Cut the brioche into cubes. In a medium mixing bowl, whisk together the sugar, cocoa, egg, vanilla, and salt. Pour in the milk and whisk again. Add the brioche and stir well to coat. Cover and let rest for at least 1 hour or overnight in the fridge, stirring from time to time. If the brioche is very dry and it looks like there isn’t enough liquid to soak it thoroughly, add a little more milk.

Preheat the oven to 180°C (360°F) and grease 4 ramekins. Fill them by half with the brioche mixture. Top with half of the chocolate and half of the almonds. Add the rest of the brioche, and then the rest of the chocolate and almonds.

Place the ramekins in a baking dish large enough to accommodate them comfortably, and pour very hot water at the bottom, up to about half the height of the ramekins. Bake for 20 to 25 minutes, just until set (avoid overbaking). Serve slightly warm, with an optional spoonful of crème fraîche on top.

Cooking/baking time: 20 min

  • I still have yet to be enchanted by bread pudding >.< But I think your chocolate, almond brioche version has all the makings of a convert out of me!

  • What a great recipe to use leftover brioche :)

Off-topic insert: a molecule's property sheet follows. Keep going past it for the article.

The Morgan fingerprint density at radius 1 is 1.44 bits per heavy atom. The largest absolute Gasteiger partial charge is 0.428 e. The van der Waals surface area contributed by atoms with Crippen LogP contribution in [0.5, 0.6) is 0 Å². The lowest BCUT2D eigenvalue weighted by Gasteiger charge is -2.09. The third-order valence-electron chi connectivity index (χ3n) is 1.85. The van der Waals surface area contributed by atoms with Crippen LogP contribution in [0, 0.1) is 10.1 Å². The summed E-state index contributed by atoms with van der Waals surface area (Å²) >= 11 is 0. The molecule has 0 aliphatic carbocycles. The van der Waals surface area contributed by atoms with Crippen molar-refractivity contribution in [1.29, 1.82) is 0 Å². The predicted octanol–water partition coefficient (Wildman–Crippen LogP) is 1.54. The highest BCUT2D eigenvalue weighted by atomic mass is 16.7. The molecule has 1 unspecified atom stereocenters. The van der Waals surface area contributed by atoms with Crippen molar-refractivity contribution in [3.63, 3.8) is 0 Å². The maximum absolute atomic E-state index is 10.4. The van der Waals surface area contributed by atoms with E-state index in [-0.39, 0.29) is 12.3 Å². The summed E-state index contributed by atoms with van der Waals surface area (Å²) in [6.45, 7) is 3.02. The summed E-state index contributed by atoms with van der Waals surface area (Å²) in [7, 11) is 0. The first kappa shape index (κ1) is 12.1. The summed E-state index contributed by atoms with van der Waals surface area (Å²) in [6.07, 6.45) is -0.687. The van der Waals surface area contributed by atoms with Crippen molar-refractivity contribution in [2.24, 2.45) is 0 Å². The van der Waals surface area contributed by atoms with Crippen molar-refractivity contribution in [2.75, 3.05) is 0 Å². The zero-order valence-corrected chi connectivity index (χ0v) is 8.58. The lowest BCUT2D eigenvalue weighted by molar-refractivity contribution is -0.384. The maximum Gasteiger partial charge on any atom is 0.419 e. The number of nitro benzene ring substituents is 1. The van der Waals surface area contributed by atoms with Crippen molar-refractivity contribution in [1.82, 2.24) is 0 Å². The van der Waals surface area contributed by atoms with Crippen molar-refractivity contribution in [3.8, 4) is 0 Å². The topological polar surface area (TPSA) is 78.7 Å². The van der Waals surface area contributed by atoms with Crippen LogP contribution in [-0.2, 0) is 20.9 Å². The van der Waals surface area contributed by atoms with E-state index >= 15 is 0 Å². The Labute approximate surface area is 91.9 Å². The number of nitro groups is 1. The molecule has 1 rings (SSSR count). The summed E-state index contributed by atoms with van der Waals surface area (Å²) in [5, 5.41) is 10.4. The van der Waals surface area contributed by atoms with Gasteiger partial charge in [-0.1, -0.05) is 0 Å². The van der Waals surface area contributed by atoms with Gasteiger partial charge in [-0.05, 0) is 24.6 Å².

• Stale bread is a wonderful ingredient! Love the name sounds so much better than croissant pudding – screams leftovers. I have to avoid obvious food recycling as yacht guests (and even crew too) turn their nose up at leftovers, something about the opulence encourages villainous waste.

    • What an interesting (and somewhat depressing) observation! I’m sure it makes you even more creative, though.

  • Absolutely LOVE the name “bettelman.” First read this and thought it sounded like a piece of IKEA furniture, maybe because we spent last night assembling the “manstad.” These look much more charming (and delicious.) :)

    • You made me laugh with the IKEA comment. I picture the BETTELMAN as a comfy, cushy chair that would require no assembly. :)

  • Mmm, bread pudding is a favourite in our house. My mum made it a lot when I was growing up but never with chocolate!

    I sometimes make an orange version with marmalade spread on brioche and Cointreau in the custard.

    • The orange version sounds lovely! It is, indeed, a good opportunity to use a nice jam or preserve if you’re not a big jam or preserve eater otherwise.

  • My mother buys brioche loaves especially to make bread-and-butter pudding – she made it once instead of the fruit puddings she usually makes as my son-in-law isn’t all that keen on cooked fruit, and it was so popular she has had to make it every time we all go down there! I must point her in the direction of this recipe – I can see her making it for a dinner-party!

    • Do report back if she ends up trying it!